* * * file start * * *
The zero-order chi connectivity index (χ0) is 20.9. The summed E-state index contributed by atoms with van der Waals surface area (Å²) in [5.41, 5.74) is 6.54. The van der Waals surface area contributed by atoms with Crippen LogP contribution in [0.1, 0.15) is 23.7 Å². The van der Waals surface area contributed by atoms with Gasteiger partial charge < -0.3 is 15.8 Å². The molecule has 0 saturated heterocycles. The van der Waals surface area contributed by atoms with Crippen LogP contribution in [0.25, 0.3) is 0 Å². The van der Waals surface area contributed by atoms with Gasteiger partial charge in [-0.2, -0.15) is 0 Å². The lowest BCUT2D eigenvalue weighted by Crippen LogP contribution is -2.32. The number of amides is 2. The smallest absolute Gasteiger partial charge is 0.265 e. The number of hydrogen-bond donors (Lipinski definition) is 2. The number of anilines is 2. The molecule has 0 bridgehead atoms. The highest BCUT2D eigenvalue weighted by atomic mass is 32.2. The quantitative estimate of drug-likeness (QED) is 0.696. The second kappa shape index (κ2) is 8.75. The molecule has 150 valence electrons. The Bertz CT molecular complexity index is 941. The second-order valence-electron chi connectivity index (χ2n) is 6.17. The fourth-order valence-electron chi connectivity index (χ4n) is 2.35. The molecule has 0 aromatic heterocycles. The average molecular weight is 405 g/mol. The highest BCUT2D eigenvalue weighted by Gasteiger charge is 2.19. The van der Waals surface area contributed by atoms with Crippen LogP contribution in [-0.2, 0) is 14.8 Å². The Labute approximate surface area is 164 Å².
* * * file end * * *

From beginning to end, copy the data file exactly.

The zero-order chi connectivity index (χ0) is 20.9. The summed E-state index contributed by atoms with van der Waals surface area (Å²) in [5.41, 5.74) is 6.54. The van der Waals surface area contributed by atoms with Crippen LogP contribution in [0.1, 0.15) is 23.7 Å². The van der Waals surface area contributed by atoms with Gasteiger partial charge < -0.3 is 15.8 Å². The molecule has 0 saturated heterocycles. The van der Waals surface area contributed by atoms with Crippen LogP contribution in [0.25, 0.3) is 0 Å². The van der Waals surface area contributed by atoms with Gasteiger partial charge in [-0.2, -0.15) is 0 Å². The lowest BCUT2D eigenvalue weighted by Crippen LogP contribution is -2.32. The number of amides is 2. The smallest absolute Gasteiger partial charge is 0.265 e. The number of hydrogen-bond donors (Lipinski definition) is 2. The number of anilines is 2. The molecule has 0 bridgehead atoms. The highest BCUT2D eigenvalue weighted by atomic mass is 32.2. The quantitative estimate of drug-likeness (QED) is 0.696. The second kappa shape index (κ2) is 8.75. The molecule has 150 valence electrons. The Bertz CT molecular complexity index is 941. The second-order valence-electron chi connectivity index (χ2n) is 6.17. The fourth-order valence-electron chi connectivity index (χ4n) is 2.35. The molecule has 0 aromatic heterocycles. The average molecular weight is 405 g/mol. The highest BCUT2D eigenvalue weighted by Gasteiger charge is 2.19. The van der Waals surface area contributed by atoms with Crippen LogP contribution in [-0.2, 0) is 14.8 Å². The Labute approximate surface area is 164 Å².